- Ego: To make it work, make it personal. Pros: if done right, scores big links. Cons: do too much and it loses effect; suck up too much and it sounds phony. Example: Dove “Real Women” campaign — their “Evolution” video on YouTube showing all the Photoshopping done on a model's photo before she appears on a billboard. Became one of the most watched videos on YouTube. Appeals to women who might have felt inadequate compared to models: basially says we think you're beautiful without all this Photoshopping. Appeals to ego. What's also great about it is that it sparks parodies, which reach audiences who would not have seen the original.
Planting the seeds
So, how do you get the word out?
- Email: tap your existing resources, send out to a few and let them spread.
- Search Engines: use them to find sites related to your topic. Search for a competitor and check their backlinks and get your content in front of those who are linking.
- Blog search: Use blog engines to find topically appropriate blogs. Technorati is a good resource with a lot of good information about the blogs listed there. RSS subscribers, Facebook/Twitter friends, email list, etc.
Number one rule of pitching a blogger: read their blog (and the comments from their readers). You don't have to read the whole thing all the way back through their archives, but you do need to read enough to be familiar with their topic/style. If you don't pitch them well, they may well let the world know about it. No pestering, follow pitch guidelines they may have posted, use real language (not PR-jargon, buzzwords, etc.), develop a friendship before you pitch them (follow them on Twitter, comment on their blog, etc.), don't send out a mass e-mail with no personalization, don't try to pretend you're somebody you're not (be transparent if you make/sell the product — don't try to pretent you're just a happy user). It's a respect issue.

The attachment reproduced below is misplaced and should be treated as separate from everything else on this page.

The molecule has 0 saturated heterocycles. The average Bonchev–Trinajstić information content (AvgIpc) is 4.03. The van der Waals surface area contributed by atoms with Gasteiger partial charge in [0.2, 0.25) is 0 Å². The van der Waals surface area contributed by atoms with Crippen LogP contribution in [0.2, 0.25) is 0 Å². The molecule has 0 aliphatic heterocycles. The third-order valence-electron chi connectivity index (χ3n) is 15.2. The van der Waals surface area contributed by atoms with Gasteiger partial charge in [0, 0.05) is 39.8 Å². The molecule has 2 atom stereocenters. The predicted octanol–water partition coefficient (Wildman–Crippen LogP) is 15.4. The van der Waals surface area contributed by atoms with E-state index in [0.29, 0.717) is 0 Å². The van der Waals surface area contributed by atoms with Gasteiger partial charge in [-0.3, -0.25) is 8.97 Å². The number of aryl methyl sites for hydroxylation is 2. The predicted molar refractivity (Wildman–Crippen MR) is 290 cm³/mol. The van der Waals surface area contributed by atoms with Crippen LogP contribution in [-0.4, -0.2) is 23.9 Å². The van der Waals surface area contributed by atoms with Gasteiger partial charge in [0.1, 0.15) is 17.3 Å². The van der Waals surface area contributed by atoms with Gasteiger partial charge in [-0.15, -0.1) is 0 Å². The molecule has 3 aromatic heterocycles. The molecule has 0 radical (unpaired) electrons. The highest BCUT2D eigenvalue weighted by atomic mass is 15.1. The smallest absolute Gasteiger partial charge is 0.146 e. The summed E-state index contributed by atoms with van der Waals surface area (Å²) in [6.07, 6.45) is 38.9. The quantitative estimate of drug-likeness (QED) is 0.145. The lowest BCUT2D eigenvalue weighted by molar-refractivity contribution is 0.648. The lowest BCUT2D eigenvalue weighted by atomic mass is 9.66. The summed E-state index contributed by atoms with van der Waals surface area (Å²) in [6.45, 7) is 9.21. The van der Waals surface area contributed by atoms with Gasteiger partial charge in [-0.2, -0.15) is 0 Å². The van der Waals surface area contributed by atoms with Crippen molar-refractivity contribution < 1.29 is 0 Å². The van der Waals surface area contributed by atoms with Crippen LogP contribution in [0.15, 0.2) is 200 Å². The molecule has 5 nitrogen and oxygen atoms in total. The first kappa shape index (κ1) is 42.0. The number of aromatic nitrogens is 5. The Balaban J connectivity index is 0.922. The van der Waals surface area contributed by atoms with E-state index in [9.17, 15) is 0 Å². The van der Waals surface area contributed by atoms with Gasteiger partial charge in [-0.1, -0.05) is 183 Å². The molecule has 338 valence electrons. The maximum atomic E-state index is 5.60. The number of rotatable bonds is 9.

A Practical How-To
Jenn then covered the thought processes behind the video campaign they created for the Small Business Marketing Unleashed conference, showing the detailed steps they went through to brainstorm and develop the idea.
Main things to think about when planning a viral campaign:
- What do customers like about you?
- What do customers not like about you?
- What is your biggest challenge?
- What sparks online conversation?
- What kind of site sends the best visitors?
- What motivates your customers base?
- What do you wish people said about you?
- Can you create/embrace controversy?
- Do you have an underlying story?
- Are you connected to a news story?
Then take an assessment of your available resources, what you can do, what allies you have and what they might be able to do for you, what favors you can call in, etc.
Be sure you understand the costs of the different ideas you're considering.
This is where having those pre-existing relationships with key influencers comes into play. You need those in place before you launch campaign. SEG was able to get the word out much better/quicker because of their existing relationships.
April 22, 2008